Caseload standards imposed by the Indiana Public Defender Commission are likely higher than the caseloads public defenders should carry, meaning current practices do not give public defenders sufficient time to provide effective representation.
That’s according a report released Tuesday by the commission, in conjunction with the American Bar Association Standing Committee on Legal Aid and Indigent Defendants and Crowe LLP. In some cases, current caseload standards were nearly four times greater than the caseloads defenders should actually carry.
“The Commission’s public defense caseloads are based on national standards and assumptions, so some changes were expected,” Derrick Mason, a senior staff attorney with the Public Defender Commission, said in a news release. “However, the extent of some deficiencies was surprising. Commission staff will consider the results and seek further input from the public defense community before proposing changes to Indiana’s public defense caseload standards.”
Currently, 64 of Indiana’s 92 counties participate in the commission’s reimbursement program. Under that program, counties that align public defense caseloads with commission standards receive a percentage-based reimbursement for certain case types.
The study — “The Indiana Project: An Analysis of the Indiana Public Defense System and Attorney Workload Standards” — utilized the Delphi Method to compare the commission’s standards to the caseloads defenders think they should actually carry. Groups known as “Delphi panels” were comprised of public defenders and private defense practitioners, who “provided professional consensus opinions regarding the appropriate amount of time an attorney should spend on certain case types to provide reasonable effective assistance of counsel … .”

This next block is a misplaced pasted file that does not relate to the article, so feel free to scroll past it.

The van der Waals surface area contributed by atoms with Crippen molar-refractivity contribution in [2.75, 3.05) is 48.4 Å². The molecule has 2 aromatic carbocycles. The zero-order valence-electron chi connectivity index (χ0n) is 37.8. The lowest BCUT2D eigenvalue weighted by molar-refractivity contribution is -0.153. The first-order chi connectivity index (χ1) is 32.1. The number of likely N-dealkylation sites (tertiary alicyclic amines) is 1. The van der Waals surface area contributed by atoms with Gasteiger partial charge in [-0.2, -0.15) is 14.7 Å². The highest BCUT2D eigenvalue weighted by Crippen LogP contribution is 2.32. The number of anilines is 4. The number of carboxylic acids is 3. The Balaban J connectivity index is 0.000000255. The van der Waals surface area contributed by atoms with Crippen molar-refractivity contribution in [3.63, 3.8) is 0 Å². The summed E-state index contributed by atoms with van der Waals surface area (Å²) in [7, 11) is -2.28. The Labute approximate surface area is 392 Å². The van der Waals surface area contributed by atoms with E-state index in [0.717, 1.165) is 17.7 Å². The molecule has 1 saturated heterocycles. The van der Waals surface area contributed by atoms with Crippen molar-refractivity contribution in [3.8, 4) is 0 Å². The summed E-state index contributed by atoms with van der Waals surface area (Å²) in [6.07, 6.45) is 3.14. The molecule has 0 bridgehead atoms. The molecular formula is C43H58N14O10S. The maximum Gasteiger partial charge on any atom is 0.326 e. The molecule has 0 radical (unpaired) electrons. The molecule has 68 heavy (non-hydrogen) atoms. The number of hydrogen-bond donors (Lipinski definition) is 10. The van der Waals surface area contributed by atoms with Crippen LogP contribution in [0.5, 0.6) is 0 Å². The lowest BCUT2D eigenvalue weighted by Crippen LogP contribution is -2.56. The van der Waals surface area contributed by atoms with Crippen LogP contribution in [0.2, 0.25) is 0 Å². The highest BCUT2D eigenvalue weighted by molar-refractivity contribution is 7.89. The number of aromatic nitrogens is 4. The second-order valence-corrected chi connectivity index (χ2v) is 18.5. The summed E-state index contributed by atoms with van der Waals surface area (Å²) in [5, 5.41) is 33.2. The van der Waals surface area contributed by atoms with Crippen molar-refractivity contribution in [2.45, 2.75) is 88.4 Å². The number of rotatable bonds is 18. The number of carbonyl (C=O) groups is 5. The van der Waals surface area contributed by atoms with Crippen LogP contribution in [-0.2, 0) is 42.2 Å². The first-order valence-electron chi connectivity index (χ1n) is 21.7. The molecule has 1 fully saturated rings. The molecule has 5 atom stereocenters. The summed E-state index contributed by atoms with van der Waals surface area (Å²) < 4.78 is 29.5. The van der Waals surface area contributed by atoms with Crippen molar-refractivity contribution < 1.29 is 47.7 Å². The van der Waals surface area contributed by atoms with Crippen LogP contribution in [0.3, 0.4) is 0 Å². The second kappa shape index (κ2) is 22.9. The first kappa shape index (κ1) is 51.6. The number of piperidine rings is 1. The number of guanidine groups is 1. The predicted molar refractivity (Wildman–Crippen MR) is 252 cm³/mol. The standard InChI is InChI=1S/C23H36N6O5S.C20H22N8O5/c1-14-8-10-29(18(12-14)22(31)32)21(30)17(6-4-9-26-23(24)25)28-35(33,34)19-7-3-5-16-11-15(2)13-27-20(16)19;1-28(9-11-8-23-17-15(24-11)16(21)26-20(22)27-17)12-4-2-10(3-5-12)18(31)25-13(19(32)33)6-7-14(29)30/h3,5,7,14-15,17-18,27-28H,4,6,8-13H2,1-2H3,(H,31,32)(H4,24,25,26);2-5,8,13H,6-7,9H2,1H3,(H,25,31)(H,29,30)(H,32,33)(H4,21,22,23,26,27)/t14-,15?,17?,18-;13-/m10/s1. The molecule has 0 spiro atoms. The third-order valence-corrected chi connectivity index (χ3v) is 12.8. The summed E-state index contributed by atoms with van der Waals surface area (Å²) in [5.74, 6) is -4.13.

The panels reviewed caseloads in four case types: adult criminal, juvenile, children in need of services/termination of parental rights, and appeals. Each case type included subcategories, such as different level felonies under the “adult criminal” umbrella.
In the adult criminal category, the panel opined that misdemeanor caseloads should not exceed 164.8. The commission’s current standard for misdemeanors is 400.
Similarly, high-level felonies – defined as Level 1 and Level 2 – should not exceed a caseload of 30.5, the panel said. The current standard is 120.
In juvenile high-level felonies, defined as Levels 1-4, the commission’s caseload maximum is 250. The panel put the maximum at 89.1.
For TPR cases, the panel chose a maximum of 99.5, while the commission maximum is 150.
In CHINS cases where a child is removed, the panel maximum is 64.5, compared to the commission’s standard of 150. However, in CHINS cases without a removal, the panel’s recommended caseload actually exceeded the commission’s – 182.9 versus 150, respectively.
There were four instances of panel recommendations exceeding commission standards in the appeals category, compared to three instances where the commission exceeded the panel.
The report does not, however, opine on staffing levels in Indiana public defenders’ offices due to limited data availability.
“Indiana’s caseload standards are a key piece of Indiana’s public defense system,” commission chair Mark Rutherford said in a news release. “This comprehensive study will not just sit on the shelves. It will help guide the commission’s ongoing work to make our criminal justice system more just and more efficient.”
Public defense reform has been a priority in Indiana since a 2016 report from the Sixth Amendment Center found the Hoosier state was failing to provide constitutionally adequate representation to indigent criminal defendants.
Following the 2016 report, a task force was formed to review indigent defense in Indiana. The task force conducted a statewide “listening tour” to collect feedback on improvements to Indiana’s public defense system, then released a report in August 2018 with recommendations for improvements.
Some of those recommendations — specifically, the creation of regional public defense offices, reimbursement for misdemeanor representation and the creation of a centralized appellate office — were proposed during the 2019 session of the Indiana General Assembly.
Also, the Public Defender Commission recently released a study showing that some contract defenders make less than $6 an hour after overhead costs are deducted.